Holden is a crewman on the Canterbury, an ice-hauler traipsing back and forth between the inner planets of the Solar system and the outer colonies. When his ship is attacked by unknown forces whilst investigating a derelict, a series of events is set in motion which will lead the three great powers - Earth, Mars and the Belt - to the brink of war. Meanwhile, Miller, a cop on Ceres, is tasked with investigating the disappearance of a young woman. His search leads him closer to a far-ranging conspiracy, and into contact with Holden and his crew. The stakes are high as they uncover a threat to the entire human race, a threat which some see as an opportunity...
Leviathan Wakes, the first book in The Expanse series, is an unapologetic, old-school space opera. There's been a few of these recently, but few with the elan and furiously page-turning readability of this book. Part of this can be attributed to its writers: James S.A. Corey is a pen-name for Daniel Abraham, the author of the brilliant Long Price Quartet fantasy series, and Ty Franck, George R.R. Martin's assistant who created the setting for an SF roleplaying campaign. Abraham's experience and steadying hand and Franck's ferocious enthusiasm have combined here to create something quite compelling. In the acknowledgements section they reveal that a number of other major SFF authors had a hand in critiquing the book and offering advice, such as Walter Jon Williams (himself a space opera veteran) and astrophysicist Ian Tregillis, who helped out with the hard science part of the book.
Part of the appeal of the book is its structure. Like Donaldson's Gap Series and Martin's Song of Ice and Fire, it uses a rotating POV technique. Unlike those big, sprawling series, Leviathan Wakes only has two major POV characters, Holden and Miller, and bounces back and forth between them in turn. This has the effect of keeping the book very tightly focused, helping keep the pace fast but not so much that subtler nuances of plot and characterisation are lost. The authors aren't reinventing the wheel here and the two characters are pretty standard types: Miller is the embittered, cynical, divorced, hard-drinking cop with trust issues, Holden the idealistic, righteous and optimistic officer. Naturally they're chalk and cheese and don't get on very well at first but eventually strike up a good working relationship and earn some mutual respect.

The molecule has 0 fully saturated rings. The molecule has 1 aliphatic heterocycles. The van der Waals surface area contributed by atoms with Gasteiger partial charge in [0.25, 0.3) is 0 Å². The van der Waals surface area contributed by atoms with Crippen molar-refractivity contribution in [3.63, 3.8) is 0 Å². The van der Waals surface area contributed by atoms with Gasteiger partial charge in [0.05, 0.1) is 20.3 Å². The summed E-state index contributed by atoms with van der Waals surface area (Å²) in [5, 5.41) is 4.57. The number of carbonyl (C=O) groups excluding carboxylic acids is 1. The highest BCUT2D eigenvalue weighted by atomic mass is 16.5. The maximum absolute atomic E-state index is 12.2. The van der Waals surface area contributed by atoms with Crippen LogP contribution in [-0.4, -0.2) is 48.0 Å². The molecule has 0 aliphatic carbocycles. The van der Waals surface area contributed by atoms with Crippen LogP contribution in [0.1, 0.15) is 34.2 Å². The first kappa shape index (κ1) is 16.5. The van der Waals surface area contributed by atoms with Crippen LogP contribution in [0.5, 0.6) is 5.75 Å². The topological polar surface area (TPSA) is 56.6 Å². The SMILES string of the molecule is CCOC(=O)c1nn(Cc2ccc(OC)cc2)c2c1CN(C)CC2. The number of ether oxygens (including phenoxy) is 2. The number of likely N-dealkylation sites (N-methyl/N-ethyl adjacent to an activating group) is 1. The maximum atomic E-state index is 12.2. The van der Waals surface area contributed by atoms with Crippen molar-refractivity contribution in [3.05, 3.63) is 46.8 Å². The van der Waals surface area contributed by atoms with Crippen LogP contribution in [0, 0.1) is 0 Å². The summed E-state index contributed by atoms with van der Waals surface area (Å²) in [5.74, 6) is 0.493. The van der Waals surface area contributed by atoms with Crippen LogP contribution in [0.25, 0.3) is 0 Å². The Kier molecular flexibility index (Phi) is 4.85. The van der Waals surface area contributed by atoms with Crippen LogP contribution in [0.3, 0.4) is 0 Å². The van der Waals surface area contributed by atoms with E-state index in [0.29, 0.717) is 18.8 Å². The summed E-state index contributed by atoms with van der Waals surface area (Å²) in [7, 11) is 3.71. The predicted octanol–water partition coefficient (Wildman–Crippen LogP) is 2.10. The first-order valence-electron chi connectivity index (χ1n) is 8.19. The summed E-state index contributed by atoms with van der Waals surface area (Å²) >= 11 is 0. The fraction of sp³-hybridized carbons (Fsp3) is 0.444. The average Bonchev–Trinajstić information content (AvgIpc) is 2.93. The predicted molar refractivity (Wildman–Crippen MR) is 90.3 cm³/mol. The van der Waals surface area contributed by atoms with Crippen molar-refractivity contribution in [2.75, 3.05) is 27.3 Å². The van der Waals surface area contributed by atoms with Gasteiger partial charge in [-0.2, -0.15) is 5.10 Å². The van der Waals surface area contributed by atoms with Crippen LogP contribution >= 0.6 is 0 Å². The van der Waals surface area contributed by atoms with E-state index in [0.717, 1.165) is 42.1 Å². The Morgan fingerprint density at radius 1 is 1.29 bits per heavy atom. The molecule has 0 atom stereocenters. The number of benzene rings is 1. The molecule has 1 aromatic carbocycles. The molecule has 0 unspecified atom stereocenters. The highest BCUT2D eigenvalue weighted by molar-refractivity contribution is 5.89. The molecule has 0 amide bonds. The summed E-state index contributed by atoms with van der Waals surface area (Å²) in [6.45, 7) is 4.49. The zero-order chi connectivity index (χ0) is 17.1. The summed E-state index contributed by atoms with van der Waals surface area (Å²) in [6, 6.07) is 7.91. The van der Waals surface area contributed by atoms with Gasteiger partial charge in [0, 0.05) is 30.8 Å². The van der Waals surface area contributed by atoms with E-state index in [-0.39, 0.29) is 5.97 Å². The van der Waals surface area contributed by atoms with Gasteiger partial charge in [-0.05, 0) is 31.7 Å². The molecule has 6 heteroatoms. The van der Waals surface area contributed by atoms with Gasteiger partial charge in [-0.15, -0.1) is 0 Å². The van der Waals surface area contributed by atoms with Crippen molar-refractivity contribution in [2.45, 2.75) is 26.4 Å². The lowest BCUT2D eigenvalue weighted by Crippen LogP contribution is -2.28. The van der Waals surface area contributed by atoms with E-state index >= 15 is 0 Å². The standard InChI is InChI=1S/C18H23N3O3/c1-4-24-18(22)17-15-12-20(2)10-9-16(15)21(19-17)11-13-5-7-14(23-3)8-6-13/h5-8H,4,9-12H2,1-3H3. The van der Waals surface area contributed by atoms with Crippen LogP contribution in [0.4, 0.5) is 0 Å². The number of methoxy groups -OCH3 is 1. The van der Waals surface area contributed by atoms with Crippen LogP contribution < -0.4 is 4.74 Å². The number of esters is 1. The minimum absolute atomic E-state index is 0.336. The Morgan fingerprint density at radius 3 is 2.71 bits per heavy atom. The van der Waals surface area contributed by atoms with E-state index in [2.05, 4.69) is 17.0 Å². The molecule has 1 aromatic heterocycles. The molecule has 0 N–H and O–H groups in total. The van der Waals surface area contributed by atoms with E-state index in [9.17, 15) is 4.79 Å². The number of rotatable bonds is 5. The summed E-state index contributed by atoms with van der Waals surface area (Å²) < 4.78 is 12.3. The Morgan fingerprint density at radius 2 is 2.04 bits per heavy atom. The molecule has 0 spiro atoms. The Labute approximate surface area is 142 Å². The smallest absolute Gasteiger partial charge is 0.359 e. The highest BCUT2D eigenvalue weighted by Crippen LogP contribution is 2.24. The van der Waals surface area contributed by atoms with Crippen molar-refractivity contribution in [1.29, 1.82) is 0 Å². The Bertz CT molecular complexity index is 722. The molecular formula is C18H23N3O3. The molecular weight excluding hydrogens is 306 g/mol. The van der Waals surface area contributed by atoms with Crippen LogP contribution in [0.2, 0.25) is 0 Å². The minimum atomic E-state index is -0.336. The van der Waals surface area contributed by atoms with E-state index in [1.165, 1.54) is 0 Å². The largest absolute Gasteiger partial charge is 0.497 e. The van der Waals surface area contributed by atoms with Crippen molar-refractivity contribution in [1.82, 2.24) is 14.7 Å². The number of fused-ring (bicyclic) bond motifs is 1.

Luckily, the authors are too good to let this transform into a 1980s buddy cop movie. The characters are well-motivated with convincing motivations and rationales for their actions, and they are steered away from cliche as their relationship takes some unexpected turns as the book progresses. There is also a nice contrast in that Holden has a small crew of well-drawn characters supporting him, whilst Miller is working alone. The supporting cast, such as Holden's crew, is also well-depicted, but the important character of Fred seems a bit too convenient and good to be true, and hopefully we get more into his head in later books in the series as he is a bit flat as a character at the moment. The other major character, Julie, is presented in an intriguing manner: missing when the book opens, Miller constructs a mental version of Julie to help him get through the case and then has to keep readjusting that image as he encounters the life story of the 'real' Julie.
The book appears to have many influences. John Carpenter's The Thing appears to have been one, whilst the small ship and the loyal crew elements recall Firefly and Blake's 7. Using a (relatively) small cast as a window onto larger events, mostly reported through news reports and tension-filled long-range transmissions, is reminiscent of Babylon 5, as is the general tech level and the use of real Newtonian physics in the space battles. I'd also be surprised if Donaldson's Gap Series hadn't been read by both authors, whilst the cop-in-space-noir-thriller angle is reminiscent of some of Alastair Reynolds' work. The tensions between the 'stations' (as the asteroid settlements are derogatorily called by the people of Earth and Mars) and the planets also recalls CJ Cherryh's Downbelow Station. But these influences are never worn too overtly on the sleeve: Leviathan Wakes also forges its own path.
Leviathan Wakes (****½) is a ridiculously entertaining space opera, let down perhaps by only a couple of coincidences and moments of dramatic convenience. Otherwise it's a relentless, page-turning novel with some great character-building. The book will be published in the UK on 2 June 2011 and in the USA on 15 June 2011. The second volume, Caliban's War, is apparently already nearly complete and should follow in a year or so.